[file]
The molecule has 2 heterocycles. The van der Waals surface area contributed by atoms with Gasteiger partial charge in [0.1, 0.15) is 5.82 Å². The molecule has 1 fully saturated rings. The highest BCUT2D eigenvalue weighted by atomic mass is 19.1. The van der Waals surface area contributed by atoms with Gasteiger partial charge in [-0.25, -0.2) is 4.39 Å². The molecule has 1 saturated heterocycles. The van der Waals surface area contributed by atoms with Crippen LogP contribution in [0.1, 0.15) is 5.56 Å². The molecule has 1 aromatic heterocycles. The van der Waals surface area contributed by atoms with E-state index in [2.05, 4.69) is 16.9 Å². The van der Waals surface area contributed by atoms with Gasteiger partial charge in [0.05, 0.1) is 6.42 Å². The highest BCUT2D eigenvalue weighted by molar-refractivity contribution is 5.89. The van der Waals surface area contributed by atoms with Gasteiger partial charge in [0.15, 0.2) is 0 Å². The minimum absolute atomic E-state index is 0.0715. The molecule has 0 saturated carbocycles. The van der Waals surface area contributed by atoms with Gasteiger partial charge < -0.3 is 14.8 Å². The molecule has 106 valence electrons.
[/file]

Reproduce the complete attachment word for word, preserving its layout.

The molecule has 2 heterocycles. The van der Waals surface area contributed by atoms with Gasteiger partial charge in [0.1, 0.15) is 5.82 Å². The molecule has 1 fully saturated rings. The highest BCUT2D eigenvalue weighted by atomic mass is 19.1. The van der Waals surface area contributed by atoms with Gasteiger partial charge in [-0.25, -0.2) is 4.39 Å². The molecule has 1 saturated heterocycles. The van der Waals surface area contributed by atoms with Crippen LogP contribution in [0.1, 0.15) is 5.56 Å². The molecule has 1 aromatic heterocycles. The van der Waals surface area contributed by atoms with E-state index in [2.05, 4.69) is 16.9 Å². The van der Waals surface area contributed by atoms with Gasteiger partial charge in [0.05, 0.1) is 6.42 Å². The highest BCUT2D eigenvalue weighted by molar-refractivity contribution is 5.89. The van der Waals surface area contributed by atoms with Gasteiger partial charge in [0.15, 0.2) is 0 Å². The minimum absolute atomic E-state index is 0.0715. The molecule has 0 saturated carbocycles. The van der Waals surface area contributed by atoms with Gasteiger partial charge < -0.3 is 14.8 Å². The molecule has 106 valence electrons.